Reducing Mortality of People Who Use Opioids through Medication Assisted Treatment for Opioid Dependence

Thomas FK*, Melinda C, Jinhee L, Mitra A and Robert L

Division of Pharmacologic Therapies, Center for Substance Abuse Treatment, Rockville, Maryland, USA

Corresponding Author:
Thomas F Kresina
Division of Pharmacologic Therapies
Center for Substance Abuse Treatment
Substance Abuse and Mental Health Services Administration
Rockville, USA
Tel: 800-487-4889
E-mail: [email protected]

Received date: October 27, 2015 Accepted date: December 21, 2015 Published date: December 28, 2015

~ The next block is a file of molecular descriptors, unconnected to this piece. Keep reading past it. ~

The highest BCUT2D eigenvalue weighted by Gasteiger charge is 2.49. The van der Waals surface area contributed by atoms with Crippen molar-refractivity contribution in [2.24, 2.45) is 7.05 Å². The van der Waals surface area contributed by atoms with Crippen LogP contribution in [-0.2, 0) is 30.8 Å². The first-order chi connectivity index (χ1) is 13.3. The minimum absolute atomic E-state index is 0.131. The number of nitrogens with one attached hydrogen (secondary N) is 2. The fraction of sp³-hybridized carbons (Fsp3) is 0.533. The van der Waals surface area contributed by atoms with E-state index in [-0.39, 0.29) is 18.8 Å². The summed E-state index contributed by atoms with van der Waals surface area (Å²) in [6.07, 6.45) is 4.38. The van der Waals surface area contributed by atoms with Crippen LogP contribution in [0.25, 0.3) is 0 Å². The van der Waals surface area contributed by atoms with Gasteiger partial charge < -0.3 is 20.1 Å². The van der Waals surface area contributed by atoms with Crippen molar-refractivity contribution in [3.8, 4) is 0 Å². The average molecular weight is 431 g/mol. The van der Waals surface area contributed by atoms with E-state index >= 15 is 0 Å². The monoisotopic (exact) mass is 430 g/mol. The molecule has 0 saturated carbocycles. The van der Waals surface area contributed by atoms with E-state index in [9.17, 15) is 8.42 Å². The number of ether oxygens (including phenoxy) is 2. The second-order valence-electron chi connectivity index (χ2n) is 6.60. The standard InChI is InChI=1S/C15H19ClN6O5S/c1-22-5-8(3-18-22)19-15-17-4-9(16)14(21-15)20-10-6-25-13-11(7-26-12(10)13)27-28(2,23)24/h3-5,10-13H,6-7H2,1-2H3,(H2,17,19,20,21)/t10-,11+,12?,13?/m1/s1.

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Background: Globally, in countries of all income levels, people who inject drugs (PWID) are at high risk for premature mortality due to acute and chronic diseases related to injection drug use, including trauma, bacterial infections, viral infections, opioid use disorder, suicide and drug overdose. MAT is the use of medications, in combination with behavioral therapies, to provide a whole-patient approach to the treatment of substance use disorders. Addressing the needs of the wholepatient, including the risk of drug overdose with medications, can not only occur in the clinic but also in the community as part of community-based care. Methods and findings: Literature review of published cohorts studies and reviews. MAT impacts public health through the reduction of opioid use, opioid overdose mortality and transmission of infectious diseases and can be provided in both clinical and community settings. Conclusion: MAT is an important treatment paradigm, in clinical settings and in the community, for the reduction of premature mortality in PWID and who are opioiddependent. HIV primary care and pharmacies provide health service delivery venues for MAT that can substantially reduce the risk of premature mortality of people living with HIV. As part of medical care, as well as, part of community-based care for PWID, providing medications to reduce the risk of opioid overdose is an emerging health care practice that can reduce fatalities from opioid overdose.